Still birth is one of the most devastating of losses that a woman can suffer, especially for a woman, who has been trying to conceive for a while. The pregnancy had most likely grown past the safe zone where a miscarriage could have happened, but did not. Mother-baby connections had been formed; the baby had probably been kicking, with the mom patting her bump, speaking lovingly to the baby.
Indeed, a connection is formed from the very beginning of a relationship, and it is strengthened as the pregnancy goes on. The mother and her unborn child’s connection is made stronger as the weeks go by.
“Not this baby too” was what Tope kept thinking, immediately she noticed that the body language of the radiologist performing the ultrasound scan. But the sad news was that, her second pregnancy had also ended in a sleeping baby. This time around, the baby was alive until its 25th week, and then she went for her fortnightly scan, where, it was discovered that between the last scan, two weeks earlier, and now, the baby had died. By the doctor’s calculation, the baby must have died a few days after that scan.
The news of the stillbirth was broken to her on her birthday. That was a birthday she would always remember, but for all the wrong reasons.
Her husband met her still crying, when he got home later in the day. After hearing the news, he too was dejected, but his wife’s needs were more important, so he put aside his hurt. They had to make a decision about when their sleeping baby would be delivered. It had to be soon. When Tope calmed down enough to reason logically, she wanted to go to the hospital the next day, to which her husband agreed.
They went to the hospital the next day, and she was induced. Although it took almost 24 hours before she felt the first contraction, the whole business was soon over. She refused to see or hold the baby. At that time, she was hurting badly, only her husband saw him and touched the fetus that would have been a son, their second child, if he and the one before him had not died.
Tope was still hurting and recovering from a labour that had not resulted in her taking her baby home, when her breasts started to produce milk. That just led to another meltdown. She did not have the baby, yet she had gone through all a new mom would have gone through, her arms were empty; there was no baby to suckle. When she first felt the wetness from her breast milk, she rushed into the bathroom to check to be sure, The sight of her leaking boobs made her sit in her bath, and have a good cry.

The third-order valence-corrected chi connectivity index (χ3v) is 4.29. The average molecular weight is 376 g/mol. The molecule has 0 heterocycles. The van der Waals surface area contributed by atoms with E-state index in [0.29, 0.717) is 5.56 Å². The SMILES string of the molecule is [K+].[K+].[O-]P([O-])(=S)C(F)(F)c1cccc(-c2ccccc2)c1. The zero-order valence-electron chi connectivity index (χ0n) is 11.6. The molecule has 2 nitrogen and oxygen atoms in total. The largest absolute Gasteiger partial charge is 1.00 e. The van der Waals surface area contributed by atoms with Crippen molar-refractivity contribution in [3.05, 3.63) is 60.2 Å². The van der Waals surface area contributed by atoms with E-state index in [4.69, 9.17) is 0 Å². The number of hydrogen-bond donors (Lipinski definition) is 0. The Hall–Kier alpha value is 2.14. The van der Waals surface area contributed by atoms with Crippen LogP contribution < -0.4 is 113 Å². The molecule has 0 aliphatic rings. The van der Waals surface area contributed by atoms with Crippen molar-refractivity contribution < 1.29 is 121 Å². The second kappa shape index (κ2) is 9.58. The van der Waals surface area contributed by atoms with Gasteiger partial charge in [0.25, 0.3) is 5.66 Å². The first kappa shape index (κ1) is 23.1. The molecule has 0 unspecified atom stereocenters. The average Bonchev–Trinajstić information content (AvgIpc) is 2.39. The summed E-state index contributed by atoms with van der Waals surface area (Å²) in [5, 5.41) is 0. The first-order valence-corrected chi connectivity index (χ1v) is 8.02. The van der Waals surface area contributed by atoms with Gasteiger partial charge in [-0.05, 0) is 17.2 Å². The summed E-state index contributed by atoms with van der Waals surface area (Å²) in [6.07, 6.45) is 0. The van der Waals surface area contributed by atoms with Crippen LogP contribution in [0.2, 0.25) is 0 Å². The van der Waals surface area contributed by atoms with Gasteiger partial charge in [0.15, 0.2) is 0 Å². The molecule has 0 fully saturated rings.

All this while, the thought of another baby was not on her mind. When, she had experienced the first stillbirth, they had started to try for another baby right away. But this time around, she did not think, she would ever be ready to try again. The pain was too much, and besides, the doctors were yet to discover the reason for the stillbirths.
Tope tried again, but it wasn’t until a year later. It took her that long to grieve over her two sleeping babies; the first child and the second child. She just wanted to breath again, not feel pressured to get pregnant. She didn’t want to go through that dark tunnel again.
While the decision of when to try again rests squarely on the shoulders of the couples in question, it always helps to go through some of these stages:
1. Grief: Most experts agree that a woman is not psychologically ready to try to conceive again until at least one year after suffering a stillbirth, even if she might be physically ready before that time. It is important to address your feelings and be able to reach some form of closure with the previous pregnancy, before you make a decision about returning to that arena once again…to come to a place of acceptance. This is not about forgetting, but about letting go of the hurt. Just as Tope had to do after her second still birth experience.
2. Talk to your doctor about a custom made medical plan for you: For Tope, it was of priority that they found out why she had suffered two consecutive stillbirths, and fix it before she even thought about getting on the baby bandwagon again. If you feel that you are emotionally ready, the next step is to schedule an appointment with your doctor to determine if you are healthy enough to pursue pregnancy once again. Rarely will your physician advice against future pregnancy though.
3. Get Support: Find support in other parents who have experienced the same type of loss as you have. They will definitely understand where you are coming from, and if those are unavailable, lean on friends and family, who have empathy for what you are going through. And if you can’t find a support group like that, there are lots of online support groups, such as what we have on The Fertile Chick that can offer you a shoulder to lean on, with people who truly do understand what you are feeling.
Again, when you are ready to try again, you’ll just know it. The trying again period might come with trepidation over whether the next baby will be born alive. You can bet that pregnancy will be filled with anxiety over every imaginable, but in the end, like it was for Tope and thousands of women who have gone on to have live births after stillbirths, so shall it be for you.
Stay strong, and baby dust to you!
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